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USA Turns Blind Eye to Dual Citizenship

The U.S. neither condones nor prohibits dual citizenship. In a sense, it's ambivalent as to that issue. Instead, people are simply viewed as either Americans or foreigners (hence the term "Alien", which means "foreign"). If you're an American, you're subject to U.S. law, including entering the country with proof of U.S. citizenship and paying taxes on your worldwide income. For foreigners or "aliens" who wish to naturalize and become Americans, the question is whether their own countries allow dual citizenship.


Immigration lawyers encourage U.S. permanent residents to apply for U.S. citizenship as soon as possible, whether after 5 years (regular track), 3 years (living in marital union with an American), or 1 year (served in the U.S. armed forces). However, many countries do not allow dual citizenship, which necessitates a case by case risk/benefit analysis.

As an example, Germans will lose their citizenship upon reciting the U.S. Oath of Allegiance, and becoming Americans, unless they apply in advance for a retention permit, or "Beibehaltungsgenehmigung". (It's true, while most countries don't care that you recite the U.S. oath of allegiance, Germans take it pretty darn seriously when you openly express to a U.S. immigration officer that you are renouncing "all allegiance and fidelity to any foreign prince, potentate, state, or sovereignty", Germany included.)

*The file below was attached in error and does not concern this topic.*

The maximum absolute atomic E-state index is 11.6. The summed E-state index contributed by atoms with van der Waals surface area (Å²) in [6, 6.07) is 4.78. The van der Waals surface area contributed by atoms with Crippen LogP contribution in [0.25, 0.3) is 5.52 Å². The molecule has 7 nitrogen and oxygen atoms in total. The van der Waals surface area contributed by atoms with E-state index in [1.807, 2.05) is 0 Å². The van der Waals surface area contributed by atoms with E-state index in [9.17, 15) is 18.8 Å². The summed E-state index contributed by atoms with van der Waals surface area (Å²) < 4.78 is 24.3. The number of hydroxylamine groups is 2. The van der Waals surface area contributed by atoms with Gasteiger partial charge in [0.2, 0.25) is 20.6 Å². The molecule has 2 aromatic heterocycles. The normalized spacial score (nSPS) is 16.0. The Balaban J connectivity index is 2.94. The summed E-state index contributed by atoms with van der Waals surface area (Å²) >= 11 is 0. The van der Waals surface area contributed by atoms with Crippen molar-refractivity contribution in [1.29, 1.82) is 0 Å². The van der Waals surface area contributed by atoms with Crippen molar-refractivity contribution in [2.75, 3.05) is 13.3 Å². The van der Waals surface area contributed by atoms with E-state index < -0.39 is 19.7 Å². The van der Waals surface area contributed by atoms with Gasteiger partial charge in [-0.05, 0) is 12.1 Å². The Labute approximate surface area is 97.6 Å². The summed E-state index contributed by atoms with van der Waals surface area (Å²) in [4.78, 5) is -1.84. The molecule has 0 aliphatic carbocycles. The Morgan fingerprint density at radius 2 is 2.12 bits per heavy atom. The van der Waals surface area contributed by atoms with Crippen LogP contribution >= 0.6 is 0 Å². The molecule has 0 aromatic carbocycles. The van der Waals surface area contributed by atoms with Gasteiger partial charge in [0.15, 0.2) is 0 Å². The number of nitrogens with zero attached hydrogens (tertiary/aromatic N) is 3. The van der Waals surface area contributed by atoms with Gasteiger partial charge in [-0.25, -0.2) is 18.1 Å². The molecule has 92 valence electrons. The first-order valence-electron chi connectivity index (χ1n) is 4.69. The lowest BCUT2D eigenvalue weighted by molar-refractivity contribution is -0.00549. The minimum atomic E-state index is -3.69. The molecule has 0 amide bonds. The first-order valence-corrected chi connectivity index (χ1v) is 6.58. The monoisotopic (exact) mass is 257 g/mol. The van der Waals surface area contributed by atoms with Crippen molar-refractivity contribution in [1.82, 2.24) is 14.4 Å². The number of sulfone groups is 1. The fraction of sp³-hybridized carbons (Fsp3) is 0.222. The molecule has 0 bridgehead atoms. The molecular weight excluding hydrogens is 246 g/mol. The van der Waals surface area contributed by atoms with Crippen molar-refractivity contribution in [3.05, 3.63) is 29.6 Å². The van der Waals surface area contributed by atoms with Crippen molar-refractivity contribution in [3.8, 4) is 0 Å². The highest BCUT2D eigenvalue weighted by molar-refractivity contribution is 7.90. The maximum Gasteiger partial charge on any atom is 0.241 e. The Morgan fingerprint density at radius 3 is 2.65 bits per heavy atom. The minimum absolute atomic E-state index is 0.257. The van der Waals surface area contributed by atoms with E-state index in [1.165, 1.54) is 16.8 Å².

Most Asian countries do not allow dual citizenship either, and Chinese nationals can be especially wary of losing Chinese citizenship because they're not likely to ever recover it if they later have a change of heart. Did you know that China barely naturalizes anyone in a given year? It's true. They have too many citizens; well, people, to be more specific. Plus, inheriting Chinese property from parents as an American triggers lots of unfavorable taxes in China.


India allows former citizens to reside and work in India with a special OCI card (Overseas Citizenship of India), while Japan and South Korea have only slightly relaxed the prohibition on dual citizenship. (Japanese nationals can retain a second citizenship acquired through birth or marriage.) Meanwhile, the Indonesian government is under pressure to relax their dual citizenship prohibitions also.


Many Asians procure U.S. citizenship but keep it secret and take steps to ensure that their governments don't find out about it. For a listing of countries that support or reject dual nationality as of 2001, see Citizenship Laws of the World (OPM 2001). While this list has not been updated, it may be a good starting point for your research as to what you own country's position was on dual citizenship back in 2001.


Why become a U.S. citizen? See my prior blog post, "Why Bother Applying for U.S. Citizenship?" U.S. permanent residents should speak to a U.S. immigration lawyer about becoming Americans once eligible to do so.

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